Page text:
Had I known kidnapping a cowboy was this easy, let me tell you, I would've been on my way to do just that a long time ago.
Caitlin Meyers is in chargeHad I known kidnapping a cowboy was this easy, let me tell you, I would've been on my way to do just that a long time ago.
Caitlin Meyers is in charge of running a retreat for troubled teens, which is in danger of being closed down by the town's rich guy Brandon 'The Ogre' Barnes. Brandon is the owner of the retreat and he wants to turn it into a resort for the rich ones like him and add more to his finances. In order to speak to him and change his mind, Caitlin decides to kidnap him in the middle of a snowstorm but ends up with taking hostage the wrong guy, Dalton Barnes, The Ogre's rodeo riding, easygoing, commitment phobic brother.
What promised to be a fun ride actually turned out to be less than that for me. I really wanted to like the characters, especially Caitlin, since she was selflessly taking care, and fighting for, a place that aimed to help young people with troubles, teens that a lot of people have given up on. Unfortunately, she was anything but selfless. I regret that we never got to see any interaction between her and the kids, even though it was constantly pointed out to us that she helped change them in a good way. Rather than being told that, I would've preferred to read it myself to be convinced, because this way it felt a bit forced. And I didn't appreciate that at the first sign of a misunderstanding, she was ready to quit and leave those kids behind. I understand the pain from a possible betrayal can be harsh, but to say you're devoted to troubled children, one of whom you've been yourself in the past, and then quitting on them when you think your boyfriend had lied to you is not good heroine material in my book, I'm sorry to say.
Dalton, as a hero, didn't impress me either. And I have to say, his character development either came in such a rush that I was blindsided, or he was never as much the commitment phobic as they made him out to be, because let me tell you, when it came to those kids, he was more willing to make sacrifices than Caitlin ever was. In fact, we saw Dalton interact with the teens more than her, and whenever there was trouble, he was the one at the scene trying to fix it. He did a much better job at maintaining those youngsters and the retreat than Caitlin ever did.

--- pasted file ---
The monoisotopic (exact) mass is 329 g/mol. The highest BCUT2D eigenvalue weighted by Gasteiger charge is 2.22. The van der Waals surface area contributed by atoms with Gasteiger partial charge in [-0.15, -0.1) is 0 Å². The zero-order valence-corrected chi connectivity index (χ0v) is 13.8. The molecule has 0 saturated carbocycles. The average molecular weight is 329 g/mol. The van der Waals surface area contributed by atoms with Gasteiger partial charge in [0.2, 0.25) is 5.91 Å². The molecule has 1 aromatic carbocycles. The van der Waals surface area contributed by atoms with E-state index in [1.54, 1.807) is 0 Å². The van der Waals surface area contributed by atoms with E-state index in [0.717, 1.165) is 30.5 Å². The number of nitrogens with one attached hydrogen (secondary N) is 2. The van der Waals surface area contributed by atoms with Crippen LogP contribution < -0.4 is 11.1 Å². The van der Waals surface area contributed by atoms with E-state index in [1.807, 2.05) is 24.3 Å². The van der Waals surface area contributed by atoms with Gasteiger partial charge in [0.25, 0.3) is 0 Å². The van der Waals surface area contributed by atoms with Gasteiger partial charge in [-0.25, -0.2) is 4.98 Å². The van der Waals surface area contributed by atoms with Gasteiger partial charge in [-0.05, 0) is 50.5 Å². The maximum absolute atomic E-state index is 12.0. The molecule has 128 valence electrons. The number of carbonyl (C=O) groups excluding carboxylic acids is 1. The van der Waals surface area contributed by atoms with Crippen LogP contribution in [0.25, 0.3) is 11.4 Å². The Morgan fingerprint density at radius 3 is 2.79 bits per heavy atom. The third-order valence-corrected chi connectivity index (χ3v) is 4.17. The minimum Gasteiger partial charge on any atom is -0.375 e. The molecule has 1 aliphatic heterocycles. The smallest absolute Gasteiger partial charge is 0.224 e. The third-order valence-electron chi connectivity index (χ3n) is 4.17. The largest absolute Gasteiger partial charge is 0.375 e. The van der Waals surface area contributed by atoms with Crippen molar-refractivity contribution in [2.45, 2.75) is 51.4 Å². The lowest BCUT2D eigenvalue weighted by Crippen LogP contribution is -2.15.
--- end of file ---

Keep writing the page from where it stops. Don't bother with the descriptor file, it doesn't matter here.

Surprisingly, against all the badmouthing of him, the one character that I ended up liking was The Ogre. I think great injustice had been done to that man, when push came to shove, he was there for support. Turns out the ogre is better than the cowboy. Go figure.
I liked where the plot was going, the setting of the retreat and the idea of bonding with, and turning around the lives of, young troubled teens, but I'm afraid the book didn't deliver what I expected. The kids were there only to create a fan base for the couple, and perhaps a few funny scenes, but other than that we never got to see more of them which I regretted.
I'm sorry to say this book fell short on impressing me, even though it did have a promising plot line and characters. ...more